Why should I continue to read the Bible?
After all, as a pastor, I know the Scriptures better than most people. I know the stories, the timelines, the backgrounds and most of the interpretations of difficult passages. I can cite references at will; most of the time I can give the book and nearly every chapter. I’ve memorized key passages – both individual verses and whole sections. I can fit the pieces together chronologically and theologically. I can read them in the languages in which they were originally penned. A person would find it difficult to cite a passage that I didn’t recognize or wasn’t very familiar with. So why should I spend time (outside of preparing to teach) reading what I already know?
Simple. Because I want to live.
I don’t mean that by the very act of reading the Scriptures, or becoming familiar with their content, or even by obeying the commands in them, I gain God’s favor or earn admission points to heaven. Jesus Himself corrected that notion when he rebuked the religious leaders of His day: “You search the Scriptures because you think that in them you have eternal life; and it is they that bear witness about Me, yet you refuse to come to me that you may have life." (John 5:39-40)
Besides correcting what the Scriptures are not (an end to themselves), Jesus indicated what they were and still are (a roadmap to Him and to life).
The Bible often describes my life as a “walk” (22 times in Paul’s letter alone). My life is a journey that’s going someplace. Along the way, I will find myself faced with forks in the road, read confusing signposts, and sometimes be forced to turn back to take another path that will lead in a different direction. The Bible is my compass showing me where "north" is; it is my map giving me a "God’s-eye view" of my life. With it I can better determine where I am and where I need to be.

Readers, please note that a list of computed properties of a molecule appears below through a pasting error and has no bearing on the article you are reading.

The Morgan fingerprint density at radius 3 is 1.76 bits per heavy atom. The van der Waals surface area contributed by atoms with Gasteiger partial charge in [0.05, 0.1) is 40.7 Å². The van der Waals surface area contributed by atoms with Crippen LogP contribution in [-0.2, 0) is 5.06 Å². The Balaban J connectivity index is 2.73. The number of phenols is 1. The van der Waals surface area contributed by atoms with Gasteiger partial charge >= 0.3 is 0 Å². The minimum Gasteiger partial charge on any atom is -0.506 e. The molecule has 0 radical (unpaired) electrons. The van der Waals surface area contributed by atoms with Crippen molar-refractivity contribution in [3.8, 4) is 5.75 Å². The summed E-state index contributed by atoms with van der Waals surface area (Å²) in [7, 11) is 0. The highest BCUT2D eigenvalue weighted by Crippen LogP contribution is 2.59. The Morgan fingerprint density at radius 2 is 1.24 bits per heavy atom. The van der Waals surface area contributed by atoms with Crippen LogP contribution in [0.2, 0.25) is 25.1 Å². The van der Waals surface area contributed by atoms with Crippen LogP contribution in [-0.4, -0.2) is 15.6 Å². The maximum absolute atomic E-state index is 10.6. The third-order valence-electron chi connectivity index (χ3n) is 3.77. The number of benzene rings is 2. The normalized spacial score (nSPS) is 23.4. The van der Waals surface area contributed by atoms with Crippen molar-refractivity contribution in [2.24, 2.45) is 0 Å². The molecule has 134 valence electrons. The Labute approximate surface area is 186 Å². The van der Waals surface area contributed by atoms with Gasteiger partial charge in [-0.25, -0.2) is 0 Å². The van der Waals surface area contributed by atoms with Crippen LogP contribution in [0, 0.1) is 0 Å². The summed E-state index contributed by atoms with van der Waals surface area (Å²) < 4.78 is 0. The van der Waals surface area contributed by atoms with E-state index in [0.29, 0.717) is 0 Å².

Further, the Scriptures are God’s primary tool to transform my mind (Romans 12:2) so I think differently, see things from Heaven’s perspective and value things as God does. They not only give me guidance, they tell me who I am, where I came from and where I’m going. They remind me what matters; and as importantly, what doesn’t. They even describe God to me, and through them I hear His voice.
Especially in this culture, the world’s voice and values are a constant din, assaulting my ears and mind, trying to shape and mold my mind. Advertisements repeatedly assault my senses; television dramas test my convictions and boundaries; music and lyrics become the background to life, not so subtly digging tracks for my thoughts. All this happens every day, everywhere I turn. My eyes and ears are the gateways to my mind and heart; who or what is meant to guard them? God has not left us defenseless: the Holy Spirit using God’s Word stands at the entrypoints of my life. When I read the Scriptures and expose myself to its truth, I place in the Spirit’s hands the weapons to defend my heart and mind.
Among all these rambling thoughts, I know that everytime I read the Scriptures, I see Jesus. I’m reminded that the Story is His, it’s about Him, it points to Him and finds its consummation in Him. And my love for Him and desire to know Him better is strengthened as I read, re-read, and remember.
Jesus said it simply, quoting a passage in Deuteronomy while under duress as he was tempted by Satan: ”It is written, ‘A person does not live on bread alone, but on every word that comes from the mouth of God.’” (Matthew 4:4)
Do I need to read and digest the Scriptures? Must I review what I already know, what I can easily recount? Must I think deeply, spend at least a few moments daily, ponder continually the Scriptures? Only if I want to live this life as God intended.
This morning I opened to one of the Psalms I’ve read so many times, and read, "The Lord is gracious and merciful, slow to anger and abounding in steadfast love. The Lord is good to all, and his mercy is over all that he has made" (Psalm 145:8-9), and I was glad.
The Scriptures are waiting. For you.